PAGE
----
Foran successfully appealed the conviction:

A SUCCESSFUL APPEAL. Melbourne, September 27. Mr. Justice Hood to-day delivered judgment in an appeal by Thomas Edward Foran, licensee of the Horse Bazaar Hotel, Ballarat, against a conviction by the Ballarat magistrates on August 19 on a charge of having posted the odds on a horse race after the event, in contravention of the Licensing Act. His Honor said section 93 of the Licensing Act, 1906, related, in his opinion solely to existing things or possibly to things in the future, the meaning being that a licensed Person must not post any information concerning all such things even in the past, but he could not think that such was the intention of the Legislature. Newspapers were allowed to publish betting odds on races after the event, and a licensed person was not forbidden to have newspapers on his premises. He could also exhibit on his premises the names of winning horses, and his Honor could see no reason for thinking Parliament meant to punish him for merely posting information about past betting, which everyone could read in the press. The conviction I would be set aside, and the case dismissed with costs.[8]

In March 1911, the License Reduction Board held a review of the license:

In the case of the Horse Bazaar hotel, Mr M. Lazaraus appeared for the licensee (Thomas Edward Foran) and for the owners Isabella Mitchell, Thomas Mitchell, Richard Mitchell, and Elizabeth Gray (executors in the estate of the late Richard S. Mitchell). Senior-constable Patterson stated that there were 18 rooms in the house, and was dirty, and in bad order upstairs, and the sanitary conveniences were very unsatisfactory. The Stork hotel adjoined the Horse Bazaar hotel, the Gem hotel was 40 yards away; and the Town Hall hotel 60 yards away.- The Horse Bazaar hotel was 45 yards from Sturt street. He believed that the building would bring as much in rent delicensed as licensed. In his opinion the house was not required for public convenience. He did not think any inconvenience would be caused of two of the three hotels mentioned by him were closed. Evidence was called by Mr Lazarus to show that the hotel was required. The board reserved its decision.[2]

The hotel was one of 11 Ballarat hotels closed in 1911 by the License Reduction Board.[1]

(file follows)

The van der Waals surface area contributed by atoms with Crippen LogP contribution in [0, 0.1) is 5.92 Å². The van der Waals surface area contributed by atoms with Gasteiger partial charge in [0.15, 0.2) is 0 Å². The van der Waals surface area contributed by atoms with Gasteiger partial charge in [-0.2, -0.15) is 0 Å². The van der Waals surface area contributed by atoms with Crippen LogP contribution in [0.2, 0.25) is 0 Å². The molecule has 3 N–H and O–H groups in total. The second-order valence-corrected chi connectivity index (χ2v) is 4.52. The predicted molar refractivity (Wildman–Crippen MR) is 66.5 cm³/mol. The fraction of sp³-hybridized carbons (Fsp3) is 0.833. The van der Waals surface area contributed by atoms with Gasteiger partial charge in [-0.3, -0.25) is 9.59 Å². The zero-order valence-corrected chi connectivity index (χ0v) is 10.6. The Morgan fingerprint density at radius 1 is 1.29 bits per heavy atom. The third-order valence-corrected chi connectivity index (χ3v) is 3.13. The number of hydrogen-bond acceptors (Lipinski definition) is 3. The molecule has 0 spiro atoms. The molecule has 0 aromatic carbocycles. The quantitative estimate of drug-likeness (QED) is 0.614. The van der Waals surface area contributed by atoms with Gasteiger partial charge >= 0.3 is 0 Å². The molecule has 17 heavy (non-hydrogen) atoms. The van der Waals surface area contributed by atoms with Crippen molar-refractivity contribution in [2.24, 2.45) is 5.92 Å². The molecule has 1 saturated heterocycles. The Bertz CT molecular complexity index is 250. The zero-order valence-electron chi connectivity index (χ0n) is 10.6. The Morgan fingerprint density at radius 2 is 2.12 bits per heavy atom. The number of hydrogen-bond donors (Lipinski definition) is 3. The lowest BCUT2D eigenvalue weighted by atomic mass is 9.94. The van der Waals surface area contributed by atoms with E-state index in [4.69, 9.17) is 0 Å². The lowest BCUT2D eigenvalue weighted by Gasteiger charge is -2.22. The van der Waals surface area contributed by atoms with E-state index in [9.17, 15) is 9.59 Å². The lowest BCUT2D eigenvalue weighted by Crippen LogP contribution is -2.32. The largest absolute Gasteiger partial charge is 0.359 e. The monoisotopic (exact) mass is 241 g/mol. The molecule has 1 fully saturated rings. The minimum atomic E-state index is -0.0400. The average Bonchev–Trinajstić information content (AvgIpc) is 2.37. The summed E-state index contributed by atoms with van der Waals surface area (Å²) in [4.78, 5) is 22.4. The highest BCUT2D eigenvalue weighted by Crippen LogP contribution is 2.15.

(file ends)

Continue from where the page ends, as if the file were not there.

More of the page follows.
Community Involvement[edit | edit source]

The People[edit | edit source]

See also[edit | edit source]

References[edit | edit source]

  1. 1.0 1.1 1911 'LICENSES REDUCTION BOARD.', The Ballarat Star (Vic. : 1865 - 1924), 20 March, p. 4. , viewed 31 Jan 2018,
  2. 2.0 2.1 2.2 1911 'HORSE BAZAR HOTEL.', The Ballarat Star (Vic. : 1865 - 1924), 7 March, p. 4. , viewed 27 Feb 2018,
  3. 3.0 3.1 1882 'POLICE INTELLIGENCE.', The Ballarat Star (Vic. : 1865 - 1924), 17 June, p. 4. , viewed 28 Feb 2021,
  4. 4.0 4.1 1887 'BALLARAT LICENSING COURT.', The Ballarat Star (Vic. : 1865 - 1924), 3 September, p. 2. , viewed 08 Jun 2018,
  5. 5.0 5.1 1909 'BOXING.', Mount Alexander Mail (Vic. : 1854 - 1917), 22 December, p. 2. , viewed 01 Mar 2018,
  6. 6.0 6.1 1910 'PUBLISHING BETTING PRICES', The Daily News (Perth, WA : 1882 - 1950), 22 September, p. 4. , viewed 01 Mar 2018,
  7. 1910 'POSTING RACING RESULTS.', The Mercury (Hobart, Tas. : 1860 - 1954), 20 August, p. 5. , viewed 01 Mar 2018,
  8. 1910 'A BETTING CASE.', The Advertiser (Adelaide, SA : 1889 - 1931), 28 September, p. 12. , viewed 01 Mar 2018,
  9. 1875 'POLICE.', The Ballarat Star (Vic. : 1865 - 1924), 22 December, p. 4. , viewed 19 Aug 2022,
  10. 1882 'CITY LICENSING COURT.', The Ballarat Star (Vic. : 1865 - 1924), 23 December, p. 4. , viewed 29 Jan 2018,
  11. 1883 'POLICE INTELLIGENCE', The Ballarat Star (Vic. : 1865 - 1924), 1 December, p. 2. , viewed 12 Dec 2018,
  12. 1883 'BALLARAT WEST LICENSING COURT.', The Ballarat Star (Vic. : 1865 - 1924), 22 December, p. 4. , viewed 10 Dec 2018,
  13. 1890 'No title', The Ballarat Star (Vic. : 1865 - 1924), 22 October, p. 2. , viewed 10 Jan 2020,
  14. 1891 'No title', The Ballarat Star (Vic. : 1865 - 1924), 7 April, p. 2. , viewed 10 Jan 2020,
  15. 1903 'THE LICENSING COURT.', The Ballarat Star (Vic. : 1865 - 1924), 7 May, p. 3. , viewed 07 Apr 2019,

External Links[edit | edit source]